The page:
Most of the early 1870/80 jigged bone gun grips and other bone items were made by individuals or small shops.
In 1891 the Rogers Manufacturing Company of Rockfall, Connecticut started making manufactured bone products, and bone fertilizer. They began to make jigged bone handles for knives and guns around the turn of the century. They made other bone products including combs, toothbrush handles, baby pacifiers, and one of their biggest sellers, corn-cob pipe bits. At first, all of the bone used by Rogers Mfg. Co. came from domestic cattle. By the 1920s, or perhaps even earlier, all of the raw bone was coming from overseas, mainly from Argentina. By the time of the first World War Rogers Mfg. Co. was the nation's largest maker of manufactured bone products. The bone used by Rogers during the war was all imported from Argentina, Brazil, and a new source: Australia. The Australian bone came mainly from old tough range cattle, and was very thick, dense and strong. This heavy Australian bone quickly became the preferred material for handles. The gun grips by Rogers Mfg. Co. were jigged in a style that was dubber “INDIAN TRAIL” This unique style of jigging was, a long, random "worm" style of jigging. Though these distinctive grips are no longer made commercially, hand made "Indian Trail" jigged bone stocks are still available from River Junction Trade Company.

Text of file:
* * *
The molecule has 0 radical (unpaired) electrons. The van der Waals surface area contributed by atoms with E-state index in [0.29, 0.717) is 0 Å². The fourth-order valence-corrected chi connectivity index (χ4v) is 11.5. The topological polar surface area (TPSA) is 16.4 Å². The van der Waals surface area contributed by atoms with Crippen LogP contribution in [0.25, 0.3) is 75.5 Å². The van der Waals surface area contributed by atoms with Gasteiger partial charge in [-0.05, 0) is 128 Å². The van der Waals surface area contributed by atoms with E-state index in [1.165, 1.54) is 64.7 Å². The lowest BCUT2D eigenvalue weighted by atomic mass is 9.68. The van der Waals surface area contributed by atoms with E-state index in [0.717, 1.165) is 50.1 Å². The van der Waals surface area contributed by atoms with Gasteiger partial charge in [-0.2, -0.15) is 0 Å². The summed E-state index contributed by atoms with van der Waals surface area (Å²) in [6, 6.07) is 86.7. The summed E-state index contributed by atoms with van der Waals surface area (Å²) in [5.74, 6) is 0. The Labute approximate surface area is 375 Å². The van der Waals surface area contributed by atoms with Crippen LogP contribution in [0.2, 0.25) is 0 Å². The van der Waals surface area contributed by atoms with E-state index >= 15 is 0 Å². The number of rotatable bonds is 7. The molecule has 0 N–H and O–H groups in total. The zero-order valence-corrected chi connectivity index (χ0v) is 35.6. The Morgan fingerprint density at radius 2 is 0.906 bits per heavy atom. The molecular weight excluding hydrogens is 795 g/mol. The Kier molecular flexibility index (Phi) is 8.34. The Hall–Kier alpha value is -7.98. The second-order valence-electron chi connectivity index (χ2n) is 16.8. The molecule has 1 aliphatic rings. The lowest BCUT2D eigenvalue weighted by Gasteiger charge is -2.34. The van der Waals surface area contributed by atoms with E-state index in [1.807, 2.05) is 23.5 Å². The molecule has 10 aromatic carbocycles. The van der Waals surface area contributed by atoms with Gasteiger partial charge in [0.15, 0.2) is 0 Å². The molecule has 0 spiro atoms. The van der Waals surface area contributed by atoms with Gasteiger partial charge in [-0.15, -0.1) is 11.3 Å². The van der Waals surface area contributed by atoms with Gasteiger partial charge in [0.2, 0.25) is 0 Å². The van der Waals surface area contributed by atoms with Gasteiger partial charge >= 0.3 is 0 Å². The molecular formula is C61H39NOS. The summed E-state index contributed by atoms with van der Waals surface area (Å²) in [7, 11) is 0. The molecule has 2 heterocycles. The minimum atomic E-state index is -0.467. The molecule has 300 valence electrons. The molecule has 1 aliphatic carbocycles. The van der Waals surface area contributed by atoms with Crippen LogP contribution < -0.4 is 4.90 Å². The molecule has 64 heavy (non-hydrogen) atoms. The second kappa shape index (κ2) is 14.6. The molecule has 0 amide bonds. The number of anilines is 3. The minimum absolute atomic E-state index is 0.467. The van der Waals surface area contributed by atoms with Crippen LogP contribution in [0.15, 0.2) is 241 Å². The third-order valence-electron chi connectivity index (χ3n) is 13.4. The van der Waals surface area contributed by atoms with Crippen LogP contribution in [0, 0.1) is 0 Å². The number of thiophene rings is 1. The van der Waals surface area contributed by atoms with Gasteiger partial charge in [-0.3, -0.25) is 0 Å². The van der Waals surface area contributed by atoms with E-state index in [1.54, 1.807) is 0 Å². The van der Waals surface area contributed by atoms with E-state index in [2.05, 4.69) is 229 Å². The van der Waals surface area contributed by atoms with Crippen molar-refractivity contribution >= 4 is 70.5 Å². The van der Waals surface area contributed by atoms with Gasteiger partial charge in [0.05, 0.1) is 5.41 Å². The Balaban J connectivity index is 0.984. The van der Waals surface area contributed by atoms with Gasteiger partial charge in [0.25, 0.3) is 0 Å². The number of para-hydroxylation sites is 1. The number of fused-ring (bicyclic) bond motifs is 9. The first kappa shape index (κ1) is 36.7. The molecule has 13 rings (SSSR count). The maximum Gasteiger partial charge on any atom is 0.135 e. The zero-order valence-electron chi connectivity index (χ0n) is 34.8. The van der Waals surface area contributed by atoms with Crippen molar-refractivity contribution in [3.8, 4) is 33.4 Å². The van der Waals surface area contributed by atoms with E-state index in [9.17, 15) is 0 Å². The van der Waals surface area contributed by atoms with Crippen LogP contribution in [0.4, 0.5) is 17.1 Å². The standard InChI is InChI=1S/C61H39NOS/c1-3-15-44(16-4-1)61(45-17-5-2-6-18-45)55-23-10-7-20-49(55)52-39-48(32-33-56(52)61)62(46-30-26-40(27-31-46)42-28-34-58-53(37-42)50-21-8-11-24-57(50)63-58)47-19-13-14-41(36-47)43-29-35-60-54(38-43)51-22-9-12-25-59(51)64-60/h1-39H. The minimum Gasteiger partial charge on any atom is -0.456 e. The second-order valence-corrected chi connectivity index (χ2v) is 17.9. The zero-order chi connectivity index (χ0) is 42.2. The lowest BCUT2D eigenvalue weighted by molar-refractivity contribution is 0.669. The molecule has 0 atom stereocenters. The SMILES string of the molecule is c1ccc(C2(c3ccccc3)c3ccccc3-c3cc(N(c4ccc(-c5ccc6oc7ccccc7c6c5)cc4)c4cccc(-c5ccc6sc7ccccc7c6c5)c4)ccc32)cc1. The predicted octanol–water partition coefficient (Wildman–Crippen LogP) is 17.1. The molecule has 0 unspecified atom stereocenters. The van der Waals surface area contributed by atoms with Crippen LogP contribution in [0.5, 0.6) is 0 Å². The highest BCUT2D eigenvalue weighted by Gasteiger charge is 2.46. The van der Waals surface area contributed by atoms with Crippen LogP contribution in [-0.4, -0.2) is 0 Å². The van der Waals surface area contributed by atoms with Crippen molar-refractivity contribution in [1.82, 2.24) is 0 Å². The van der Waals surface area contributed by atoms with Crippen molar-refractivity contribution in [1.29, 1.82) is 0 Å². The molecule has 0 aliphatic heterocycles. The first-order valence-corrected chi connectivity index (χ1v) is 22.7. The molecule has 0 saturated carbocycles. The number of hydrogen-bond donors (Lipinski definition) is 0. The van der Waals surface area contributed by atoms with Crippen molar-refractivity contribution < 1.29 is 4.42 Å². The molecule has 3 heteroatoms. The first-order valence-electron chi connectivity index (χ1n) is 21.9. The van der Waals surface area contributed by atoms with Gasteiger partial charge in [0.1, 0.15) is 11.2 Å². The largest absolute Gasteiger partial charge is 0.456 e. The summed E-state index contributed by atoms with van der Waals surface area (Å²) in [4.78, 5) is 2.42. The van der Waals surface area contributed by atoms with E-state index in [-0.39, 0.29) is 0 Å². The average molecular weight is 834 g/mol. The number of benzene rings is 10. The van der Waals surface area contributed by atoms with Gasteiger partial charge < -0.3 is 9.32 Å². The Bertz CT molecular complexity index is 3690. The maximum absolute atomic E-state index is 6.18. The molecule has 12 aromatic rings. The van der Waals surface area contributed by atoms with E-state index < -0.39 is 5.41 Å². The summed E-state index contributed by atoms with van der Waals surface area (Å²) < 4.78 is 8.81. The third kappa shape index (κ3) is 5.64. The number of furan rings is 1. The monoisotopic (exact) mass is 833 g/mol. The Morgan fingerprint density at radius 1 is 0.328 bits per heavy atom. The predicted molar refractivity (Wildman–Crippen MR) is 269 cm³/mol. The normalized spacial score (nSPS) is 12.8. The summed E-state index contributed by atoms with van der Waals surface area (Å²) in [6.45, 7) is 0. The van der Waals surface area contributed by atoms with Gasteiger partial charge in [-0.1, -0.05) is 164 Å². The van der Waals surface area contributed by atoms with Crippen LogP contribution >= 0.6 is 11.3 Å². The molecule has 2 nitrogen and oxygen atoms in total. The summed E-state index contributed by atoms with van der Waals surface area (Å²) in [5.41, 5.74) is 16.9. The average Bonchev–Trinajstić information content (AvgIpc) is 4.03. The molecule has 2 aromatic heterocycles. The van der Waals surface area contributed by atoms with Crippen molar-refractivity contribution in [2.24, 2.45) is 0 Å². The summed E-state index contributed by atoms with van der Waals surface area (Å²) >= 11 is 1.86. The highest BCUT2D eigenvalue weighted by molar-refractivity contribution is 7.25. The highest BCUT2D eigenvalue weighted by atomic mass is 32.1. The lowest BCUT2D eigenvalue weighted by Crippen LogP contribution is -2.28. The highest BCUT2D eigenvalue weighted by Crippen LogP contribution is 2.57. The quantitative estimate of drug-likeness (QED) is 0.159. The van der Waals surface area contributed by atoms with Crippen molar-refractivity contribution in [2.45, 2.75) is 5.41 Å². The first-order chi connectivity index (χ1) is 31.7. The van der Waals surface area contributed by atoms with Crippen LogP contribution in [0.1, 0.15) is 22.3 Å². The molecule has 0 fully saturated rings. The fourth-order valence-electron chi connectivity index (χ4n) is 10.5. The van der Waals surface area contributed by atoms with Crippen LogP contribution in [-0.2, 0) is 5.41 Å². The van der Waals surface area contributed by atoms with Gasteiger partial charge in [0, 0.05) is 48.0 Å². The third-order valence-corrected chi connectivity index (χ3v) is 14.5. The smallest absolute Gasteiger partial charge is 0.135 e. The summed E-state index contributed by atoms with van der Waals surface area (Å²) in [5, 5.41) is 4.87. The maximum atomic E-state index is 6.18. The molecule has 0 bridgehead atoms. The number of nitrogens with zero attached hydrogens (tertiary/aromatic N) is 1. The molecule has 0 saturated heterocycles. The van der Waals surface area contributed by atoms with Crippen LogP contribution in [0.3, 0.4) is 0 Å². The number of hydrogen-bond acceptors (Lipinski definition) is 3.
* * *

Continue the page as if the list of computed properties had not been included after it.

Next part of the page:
NOTE: For best fit we prefer to have your revolver.
If you are not comfortable with that, we can work from your original grips.
In that case you may nave some fitting to do, either way the price is the same.
For a Brief History of Jigged Grips CLICK HERE